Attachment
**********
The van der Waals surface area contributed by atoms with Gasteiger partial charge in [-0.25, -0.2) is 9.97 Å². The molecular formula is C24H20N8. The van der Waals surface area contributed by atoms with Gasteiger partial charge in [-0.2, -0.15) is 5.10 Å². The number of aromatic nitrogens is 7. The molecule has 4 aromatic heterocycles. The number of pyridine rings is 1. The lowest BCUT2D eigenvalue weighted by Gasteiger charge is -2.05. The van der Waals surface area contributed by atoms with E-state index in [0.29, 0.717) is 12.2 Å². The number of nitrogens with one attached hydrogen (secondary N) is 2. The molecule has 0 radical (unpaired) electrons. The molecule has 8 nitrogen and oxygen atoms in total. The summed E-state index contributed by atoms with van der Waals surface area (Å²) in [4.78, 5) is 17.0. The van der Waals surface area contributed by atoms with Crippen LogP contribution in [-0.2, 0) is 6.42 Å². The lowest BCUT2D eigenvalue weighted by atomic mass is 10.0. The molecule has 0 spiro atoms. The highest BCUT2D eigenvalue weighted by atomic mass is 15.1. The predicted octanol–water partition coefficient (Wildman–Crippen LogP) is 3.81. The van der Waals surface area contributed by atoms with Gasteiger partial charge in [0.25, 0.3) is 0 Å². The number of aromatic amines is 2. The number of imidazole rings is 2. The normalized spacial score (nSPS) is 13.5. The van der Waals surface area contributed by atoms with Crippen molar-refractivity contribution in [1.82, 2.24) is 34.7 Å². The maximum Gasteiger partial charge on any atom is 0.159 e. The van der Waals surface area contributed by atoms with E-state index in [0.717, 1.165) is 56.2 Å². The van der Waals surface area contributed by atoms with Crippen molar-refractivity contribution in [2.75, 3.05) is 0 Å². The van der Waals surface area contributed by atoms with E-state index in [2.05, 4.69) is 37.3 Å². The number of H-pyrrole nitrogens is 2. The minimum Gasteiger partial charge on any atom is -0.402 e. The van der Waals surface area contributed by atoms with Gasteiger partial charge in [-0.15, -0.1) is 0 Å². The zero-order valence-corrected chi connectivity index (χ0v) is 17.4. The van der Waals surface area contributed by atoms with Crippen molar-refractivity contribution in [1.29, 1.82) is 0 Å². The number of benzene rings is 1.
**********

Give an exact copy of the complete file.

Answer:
The van der Waals surface area contributed by atoms with Gasteiger partial charge in [-0.25, -0.2) is 9.97 Å². The molecular formula is C24H20N8. The van der Waals surface area contributed by atoms with Gasteiger partial charge in [-0.2, -0.15) is 5.10 Å². The number of aromatic nitrogens is 7. The molecule has 4 aromatic heterocycles. The number of pyridine rings is 1. The lowest BCUT2D eigenvalue weighted by Gasteiger charge is -2.05. The van der Waals surface area contributed by atoms with E-state index in [0.29, 0.717) is 12.2 Å². The number of nitrogens with one attached hydrogen (secondary N) is 2. The molecule has 0 radical (unpaired) electrons. The molecule has 8 nitrogen and oxygen atoms in total. The summed E-state index contributed by atoms with van der Waals surface area (Å²) in [4.78, 5) is 17.0. The van der Waals surface area contributed by atoms with Crippen LogP contribution in [-0.2, 0) is 6.42 Å². The lowest BCUT2D eigenvalue weighted by atomic mass is 10.0. The molecule has 0 spiro atoms. The highest BCUT2D eigenvalue weighted by atomic mass is 15.1. The predicted octanol–water partition coefficient (Wildman–Crippen LogP) is 3.81. The van der Waals surface area contributed by atoms with Gasteiger partial charge in [0.25, 0.3) is 0 Å². The number of aromatic amines is 2. The number of imidazole rings is 2. The normalized spacial score (nSPS) is 13.5. The van der Waals surface area contributed by atoms with Crippen molar-refractivity contribution in [1.82, 2.24) is 34.7 Å². The maximum Gasteiger partial charge on any atom is 0.159 e. The van der Waals surface area contributed by atoms with E-state index in [0.717, 1.165) is 56.2 Å². The van der Waals surface area contributed by atoms with Crippen molar-refractivity contribution in [2.75, 3.05) is 0 Å². The van der Waals surface area contributed by atoms with E-state index in [2.05, 4.69) is 37.3 Å². The number of H-pyrrole nitrogens is 2. The minimum Gasteiger partial charge on any atom is -0.402 e. The van der Waals surface area contributed by atoms with Gasteiger partial charge in [-0.15, -0.1) is 0 Å². The zero-order valence-corrected chi connectivity index (χ0v) is 17.4. The van der Waals surface area contributed by atoms with Crippen molar-refractivity contribution in [1.29, 1.82) is 0 Å². The number of benzene rings is 1.